This suggests that the company is content with having unpaid moderators monitor and maintain the communities. A study published last year estimated that these moderators spend 466 hours per day on maintaining the communities. The study also stated that if Reddit paid them $20 per hour, it would cost $3.4 million annually.
A significant focus of these protests has been on third-party apps. Reddit has repeatedly stated that it will continue to offer free access to the data API, and the majority of apps, such as bots, will not have to pay as they are not commercialized.
In recent weeks, Huffman has emphasized commercialization and making Reddit profitable. Charging for the API is one step in this process. In the latest interviews, he mentioned that Reddit is “perfectly willing to work with the folks who want to work with us” and is open to discussing longer transition periods for developers. Huffman’s complaint is that some of these apps make millions of dollars each year using Reddit’s data, while the company itself incurs infrastructure costs of up to $10 million annually, as he told The Verge.
He informed the publication that he was the person responsible for the policy change regarding these apps within the company. It seems that API rules have been under discussion for several years.
“[Reddit’s API] was never designed to support third-party apps. We let it exist. And I should take the blame for that because I was the guy arguing for that for a long time. But I didn’t know — and this is my fault — the extent that they were profiting off of our API. That these were not charities,” Huffman acknowledged.
The numbers game
On Thursday, Reddit posted a blog post announcing that 80% of the top 5,000 communities in terms of daily active users are now open. Huffman told NPR that the protestors comprise a “small group that’s very upset” and that the “greater Reddit community” is participating to support them.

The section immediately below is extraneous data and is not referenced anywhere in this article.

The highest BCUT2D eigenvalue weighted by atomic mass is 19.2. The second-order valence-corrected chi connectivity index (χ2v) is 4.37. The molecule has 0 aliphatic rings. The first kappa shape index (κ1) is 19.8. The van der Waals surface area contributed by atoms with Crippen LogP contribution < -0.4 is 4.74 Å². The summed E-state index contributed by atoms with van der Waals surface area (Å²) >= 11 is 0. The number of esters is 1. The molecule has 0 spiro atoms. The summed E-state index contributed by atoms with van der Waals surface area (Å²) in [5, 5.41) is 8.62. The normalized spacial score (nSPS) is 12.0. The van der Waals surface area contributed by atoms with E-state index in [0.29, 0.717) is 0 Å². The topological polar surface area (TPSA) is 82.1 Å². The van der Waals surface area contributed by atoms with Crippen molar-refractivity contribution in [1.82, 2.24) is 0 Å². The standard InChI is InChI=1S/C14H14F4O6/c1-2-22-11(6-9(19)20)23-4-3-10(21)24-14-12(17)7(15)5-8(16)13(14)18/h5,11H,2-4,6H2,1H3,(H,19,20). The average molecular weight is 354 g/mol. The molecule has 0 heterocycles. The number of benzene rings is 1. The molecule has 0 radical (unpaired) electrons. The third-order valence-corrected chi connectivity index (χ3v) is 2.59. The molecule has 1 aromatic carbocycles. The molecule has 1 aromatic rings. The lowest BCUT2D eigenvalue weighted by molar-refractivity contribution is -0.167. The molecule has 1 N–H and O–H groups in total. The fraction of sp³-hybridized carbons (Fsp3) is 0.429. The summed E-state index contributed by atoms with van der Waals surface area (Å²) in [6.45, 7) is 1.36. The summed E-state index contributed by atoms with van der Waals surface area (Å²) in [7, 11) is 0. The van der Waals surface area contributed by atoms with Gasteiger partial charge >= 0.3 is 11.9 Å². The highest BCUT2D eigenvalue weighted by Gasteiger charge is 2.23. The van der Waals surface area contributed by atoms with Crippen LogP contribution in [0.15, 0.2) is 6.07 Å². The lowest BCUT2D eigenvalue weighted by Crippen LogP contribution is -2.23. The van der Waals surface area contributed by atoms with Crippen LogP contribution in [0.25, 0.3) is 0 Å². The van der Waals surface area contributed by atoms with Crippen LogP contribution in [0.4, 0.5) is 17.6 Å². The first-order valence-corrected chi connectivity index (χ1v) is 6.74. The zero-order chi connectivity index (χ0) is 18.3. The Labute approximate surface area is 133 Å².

He added that despite these protests causing “a fair amount of trouble,” there has not been a significant impact on the company’s revenue. However, reports suggest that some advertisers paused their campaigns during the blackout. The company has been introducing more advertising tools to attract advertisers.
Regarding the impact of shutting down third-party apps, Huffman stated that 97% of people use Reddit’s site or official app to access the platform, and the company has a daily active user base of 57 million. The blog post also mentioned that 93% of moderator actions are taken through Reddit’s own tools, and the company has promised to add more features to them. The post, along with Huffman’s comments, aims to convey that the protests are led by only a small subset of users and do not represent the sentiments of the larger user base.
While there has been speculation about Reddit going public, the CEO’s focus is currently on profitability. He told The Verge that an IPO is “something we’d like to do someday,” but there are “a few things I’d like to do with Reddit before we get there.”
In response to Huffman’s comments, moderators are exploring ways to make blackouts more effective. Some communities are also setting up servers on alternative sites like Lemmy and Kbin.